Still another aspect of the invention comprises a diffractive optical element comprising a sheet comprising substantially optically transmissive material and having surface relief patterns on opposite sides. The sheet has an index variation within the substantially optically transmissive material. The index variations coinciding with at least one of the surface relief patterns.
This application relates to diffractive optical elements, components comprising diffractive features that are arranged so as to diffract an incident light beam transforming it into a desired predetermined image and/or beam shape. Examples of such diffractive optical elements include structures having at least partially randomly distributed diffractive features such as diffusers as well as structures having diffractive features at least partially arranged in a periodic fashion such as, for example, diffraction gratings, holograms, and holographic optical elements (HOEs). Computer generated holograms (CGHs) as well as lithographically rendered diffractive optical elements are among the various types of diffractive optical elements. These examples, however, are not to be construed as limiting. For example, descriptions of holograms and methods of their manufacture set forth below may pertain also to other types of diffractive optical elements, including, for example, diffraction gratings and diffusers, as well as others, and thus such descriptions should not be interpreted as being limited solely to holograms.
Diffractive optical elements can be fabricated by overlapping and interfering two beams of coherent light originating from the same source to thereby produce an interference pattern or fringe pattern. A photosensitive medium, i.e., a recording plate, is located in the path of the two beams where they overlap and interfere. A system 5 for recording diffractive optical elements 10 such as holograms, which employs this technique, is depicted in
As discussed above and shown in
Surface holograms 22 can be fabricated by casting, employing a surface relief tool 36 containing a surface relief pattern 38 as a mold for a curable liquid as illustrated in
Volume holograms 42 contain diffractive features 44 defined by refractive index variations in a surface 46, the diffracting surface, of the hologram, as shown in
To form the volume hologram 42 from a hologram master 54 in a process conventionally referred to as contact copying, the master tool which can be either a volume or surface relief hologram is positioned in front of a carrier substrate 56 containing a layer of photosensitive medium 58 formed thereon; see
Since this method of forming volume holograms 42 from surface relief master tools 54 involves optical imaging and interference, this process is particularly susceptible to vibrations, air currents, temperature fluctuations, and stresses imparted on the surface relief tool and photosensitive medium 58. Such unstable environmental conditions will reduce the brightness of the image ultimately recorded in the volume hologram 42, possibly causing it to be completely extinguished. In addition, fabrication of volume holograms 42 via optical interference and diffraction methods requires a coherent light source. The light incident on the photosensitive medium 58 should have a coherence length equal to or greater than the optical path difference between the two beams being interfered to form the diffractive element. In the case of contact copying, these two beams correspond to the reference beam 60 passing through the master and the image beam 62 being created by the reference beam's interaction with the master. The reference beam 60 therefore typically comprises light within a narrow wavelength band, e.g., less than about one nanometer (nm), from a point source. The volume hologram 42, however, may produce higher efficiency, and thus higher throughput than surface holograms 22 and will provide a higher wavelength selectivity which may be desirable for a variety of applications.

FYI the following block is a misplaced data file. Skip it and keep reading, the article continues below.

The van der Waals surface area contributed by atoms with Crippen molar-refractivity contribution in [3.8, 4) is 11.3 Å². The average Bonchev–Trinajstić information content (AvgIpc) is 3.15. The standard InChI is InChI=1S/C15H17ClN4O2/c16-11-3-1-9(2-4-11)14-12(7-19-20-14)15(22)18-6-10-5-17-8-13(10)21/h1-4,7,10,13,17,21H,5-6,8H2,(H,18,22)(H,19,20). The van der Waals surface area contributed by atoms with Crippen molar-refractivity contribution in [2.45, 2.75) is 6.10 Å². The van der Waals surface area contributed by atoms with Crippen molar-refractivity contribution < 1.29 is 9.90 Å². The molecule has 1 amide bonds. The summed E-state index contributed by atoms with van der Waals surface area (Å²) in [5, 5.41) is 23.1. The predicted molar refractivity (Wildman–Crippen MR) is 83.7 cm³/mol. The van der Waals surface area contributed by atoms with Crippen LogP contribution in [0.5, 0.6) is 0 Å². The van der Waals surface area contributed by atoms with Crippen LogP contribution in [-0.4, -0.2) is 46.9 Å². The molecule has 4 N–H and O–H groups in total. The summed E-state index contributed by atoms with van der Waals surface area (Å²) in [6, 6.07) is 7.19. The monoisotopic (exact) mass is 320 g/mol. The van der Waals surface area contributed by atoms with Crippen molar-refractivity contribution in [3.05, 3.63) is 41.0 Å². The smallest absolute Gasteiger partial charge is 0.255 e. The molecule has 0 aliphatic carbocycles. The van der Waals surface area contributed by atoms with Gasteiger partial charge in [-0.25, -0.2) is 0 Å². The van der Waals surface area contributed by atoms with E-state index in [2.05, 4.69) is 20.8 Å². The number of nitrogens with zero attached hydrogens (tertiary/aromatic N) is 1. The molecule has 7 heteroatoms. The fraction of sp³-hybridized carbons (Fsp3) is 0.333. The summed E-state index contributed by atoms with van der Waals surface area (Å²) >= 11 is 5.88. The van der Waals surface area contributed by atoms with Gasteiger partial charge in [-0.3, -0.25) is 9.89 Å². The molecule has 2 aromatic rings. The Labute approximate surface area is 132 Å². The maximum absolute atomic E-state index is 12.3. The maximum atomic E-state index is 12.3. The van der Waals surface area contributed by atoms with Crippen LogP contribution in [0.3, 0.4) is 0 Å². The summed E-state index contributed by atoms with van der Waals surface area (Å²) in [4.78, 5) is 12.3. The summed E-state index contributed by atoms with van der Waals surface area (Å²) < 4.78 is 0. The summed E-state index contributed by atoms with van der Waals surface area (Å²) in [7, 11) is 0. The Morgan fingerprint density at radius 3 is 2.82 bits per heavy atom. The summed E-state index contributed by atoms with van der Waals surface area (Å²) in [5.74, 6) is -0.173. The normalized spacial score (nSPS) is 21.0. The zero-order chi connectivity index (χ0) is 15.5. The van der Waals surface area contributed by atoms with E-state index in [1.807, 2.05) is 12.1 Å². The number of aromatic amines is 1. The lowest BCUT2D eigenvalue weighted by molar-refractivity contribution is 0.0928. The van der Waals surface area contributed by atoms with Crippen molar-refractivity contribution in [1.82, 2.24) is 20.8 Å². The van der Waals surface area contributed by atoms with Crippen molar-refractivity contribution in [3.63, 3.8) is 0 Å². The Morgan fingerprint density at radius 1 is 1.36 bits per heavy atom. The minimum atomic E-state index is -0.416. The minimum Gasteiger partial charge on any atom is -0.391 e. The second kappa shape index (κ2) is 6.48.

In contrast, surface holograms 42 can be fabricated simply by casting, i.e., by bring the surface relief tool 36 in contact with the curable liquid and subsequently curing the liquid. As such, processes for forming surface hologram products from surface relief masters 36 are simple, reliable, and amenable to high production rates as precise optical stability is not required. Surface holograms 22, however, are typically less efficient and provide less angular selectivity than volume holograms 42. Surface holograms 22 also require metallization to be reflective and to preserve the optical properties of the diffractive optical element upon lamination.
Another method shown in
Nevertheless, physical contact is preferably made between the surface relief master 100 and the curable material as shown in